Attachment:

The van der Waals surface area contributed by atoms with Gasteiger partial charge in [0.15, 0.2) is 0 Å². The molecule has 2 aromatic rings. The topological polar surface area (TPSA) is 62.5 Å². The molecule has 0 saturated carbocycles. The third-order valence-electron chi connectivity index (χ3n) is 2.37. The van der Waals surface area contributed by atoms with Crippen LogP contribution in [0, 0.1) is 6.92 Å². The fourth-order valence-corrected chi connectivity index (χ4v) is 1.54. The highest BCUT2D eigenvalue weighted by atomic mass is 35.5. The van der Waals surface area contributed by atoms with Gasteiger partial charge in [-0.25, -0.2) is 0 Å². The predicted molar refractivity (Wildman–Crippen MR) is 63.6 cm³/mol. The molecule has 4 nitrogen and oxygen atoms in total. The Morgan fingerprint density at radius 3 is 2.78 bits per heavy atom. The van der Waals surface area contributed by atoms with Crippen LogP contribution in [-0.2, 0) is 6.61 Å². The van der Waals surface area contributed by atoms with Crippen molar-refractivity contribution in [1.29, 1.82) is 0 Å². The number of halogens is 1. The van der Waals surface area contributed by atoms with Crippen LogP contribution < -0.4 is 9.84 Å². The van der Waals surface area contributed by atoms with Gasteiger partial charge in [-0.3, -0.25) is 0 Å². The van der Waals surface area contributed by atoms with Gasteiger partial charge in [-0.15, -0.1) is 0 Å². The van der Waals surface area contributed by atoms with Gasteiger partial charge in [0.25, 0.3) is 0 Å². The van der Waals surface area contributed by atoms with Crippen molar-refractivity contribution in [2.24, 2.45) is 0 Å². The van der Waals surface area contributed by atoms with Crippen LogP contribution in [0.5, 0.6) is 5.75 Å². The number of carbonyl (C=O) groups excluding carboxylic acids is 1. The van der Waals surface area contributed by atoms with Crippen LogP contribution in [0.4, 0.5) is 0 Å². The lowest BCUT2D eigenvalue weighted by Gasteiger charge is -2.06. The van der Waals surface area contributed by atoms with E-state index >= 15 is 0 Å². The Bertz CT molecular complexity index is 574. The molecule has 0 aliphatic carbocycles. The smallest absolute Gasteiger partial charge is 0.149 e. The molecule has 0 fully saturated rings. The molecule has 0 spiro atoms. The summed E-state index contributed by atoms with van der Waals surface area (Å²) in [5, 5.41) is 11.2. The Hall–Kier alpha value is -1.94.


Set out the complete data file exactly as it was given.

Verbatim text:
The van der Waals surface area contributed by atoms with Gasteiger partial charge in [0.15, 0.2) is 0 Å². The molecule has 2 aromatic rings. The topological polar surface area (TPSA) is 62.5 Å². The molecule has 0 saturated carbocycles. The third-order valence-electron chi connectivity index (χ3n) is 2.37. The van der Waals surface area contributed by atoms with Crippen LogP contribution in [0, 0.1) is 6.92 Å². The fourth-order valence-corrected chi connectivity index (χ4v) is 1.54. The highest BCUT2D eigenvalue weighted by atomic mass is 35.5. The van der Waals surface area contributed by atoms with Gasteiger partial charge in [-0.25, -0.2) is 0 Å². The predicted molar refractivity (Wildman–Crippen MR) is 63.6 cm³/mol. The molecule has 4 nitrogen and oxygen atoms in total. The Morgan fingerprint density at radius 3 is 2.78 bits per heavy atom. The van der Waals surface area contributed by atoms with Crippen LogP contribution in [-0.2, 0) is 6.61 Å². The van der Waals surface area contributed by atoms with Crippen molar-refractivity contribution in [1.29, 1.82) is 0 Å². The number of halogens is 1. The van der Waals surface area contributed by atoms with Crippen LogP contribution < -0.4 is 9.84 Å². The van der Waals surface area contributed by atoms with Gasteiger partial charge in [-0.3, -0.25) is 0 Å². The van der Waals surface area contributed by atoms with Gasteiger partial charge in [-0.15, -0.1) is 0 Å². The van der Waals surface area contributed by atoms with Gasteiger partial charge in [0.25, 0.3) is 0 Å². The van der Waals surface area contributed by atoms with Crippen molar-refractivity contribution in [2.24, 2.45) is 0 Å². The van der Waals surface area contributed by atoms with Crippen LogP contribution in [0.5, 0.6) is 5.75 Å². The number of carbonyl (C=O) groups excluding carboxylic acids is 1. The van der Waals surface area contributed by atoms with Crippen LogP contribution in [0.4, 0.5) is 0 Å². The lowest BCUT2D eigenvalue weighted by Gasteiger charge is -2.06. The van der Waals surface area contributed by atoms with E-state index >= 15 is 0 Å². The Bertz CT molecular complexity index is 574. The molecule has 0 aliphatic carbocycles. The smallest absolute Gasteiger partial charge is 0.149 e. The molecule has 0 fully saturated rings. The molecule has 0 spiro atoms. The summed E-state index contributed by atoms with van der Waals surface area (Å²) in [5, 5.41) is 11.2. The Hall–Kier alpha value is -1.94.